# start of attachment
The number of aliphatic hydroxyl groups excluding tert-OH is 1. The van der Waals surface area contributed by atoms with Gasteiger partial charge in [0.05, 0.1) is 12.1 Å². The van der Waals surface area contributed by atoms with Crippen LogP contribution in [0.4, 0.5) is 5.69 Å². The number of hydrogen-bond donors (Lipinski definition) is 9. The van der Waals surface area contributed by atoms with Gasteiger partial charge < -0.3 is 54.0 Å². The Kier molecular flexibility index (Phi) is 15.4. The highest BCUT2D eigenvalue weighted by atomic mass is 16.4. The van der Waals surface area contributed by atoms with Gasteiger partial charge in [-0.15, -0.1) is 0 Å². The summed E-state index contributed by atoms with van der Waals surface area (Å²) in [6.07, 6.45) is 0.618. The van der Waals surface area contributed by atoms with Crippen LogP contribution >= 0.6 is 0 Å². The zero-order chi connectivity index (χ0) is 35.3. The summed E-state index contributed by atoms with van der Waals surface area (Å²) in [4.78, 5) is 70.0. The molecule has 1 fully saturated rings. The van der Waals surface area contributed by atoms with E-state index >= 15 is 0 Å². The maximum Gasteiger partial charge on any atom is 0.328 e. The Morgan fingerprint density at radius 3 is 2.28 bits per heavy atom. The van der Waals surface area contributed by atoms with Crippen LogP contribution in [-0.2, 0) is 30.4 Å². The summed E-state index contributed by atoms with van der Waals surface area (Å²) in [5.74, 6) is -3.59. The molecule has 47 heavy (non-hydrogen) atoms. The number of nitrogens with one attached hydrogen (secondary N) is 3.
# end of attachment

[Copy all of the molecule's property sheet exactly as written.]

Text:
The number of aliphatic hydroxyl groups excluding tert-OH is 1. The van der Waals surface area contributed by atoms with Gasteiger partial charge in [0.05, 0.1) is 12.1 Å². The van der Waals surface area contributed by atoms with Crippen LogP contribution in [0.4, 0.5) is 5.69 Å². The number of hydrogen-bond donors (Lipinski definition) is 9. The van der Waals surface area contributed by atoms with Gasteiger partial charge < -0.3 is 54.0 Å². The Kier molecular flexibility index (Phi) is 15.4. The highest BCUT2D eigenvalue weighted by atomic mass is 16.4. The van der Waals surface area contributed by atoms with Gasteiger partial charge in [-0.15, -0.1) is 0 Å². The summed E-state index contributed by atoms with van der Waals surface area (Å²) in [6.07, 6.45) is 0.618. The van der Waals surface area contributed by atoms with Crippen LogP contribution >= 0.6 is 0 Å². The zero-order chi connectivity index (χ0) is 35.3. The summed E-state index contributed by atoms with van der Waals surface area (Å²) in [4.78, 5) is 70.0. The molecule has 1 fully saturated rings. The van der Waals surface area contributed by atoms with E-state index >= 15 is 0 Å². The maximum Gasteiger partial charge on any atom is 0.328 e. The Morgan fingerprint density at radius 3 is 2.28 bits per heavy atom. The van der Waals surface area contributed by atoms with Crippen LogP contribution in [-0.2, 0) is 30.4 Å². The summed E-state index contributed by atoms with van der Waals surface area (Å²) in [5.74, 6) is -3.59. The molecule has 47 heavy (non-hydrogen) atoms. The number of nitrogens with one attached hydrogen (secondary N) is 3.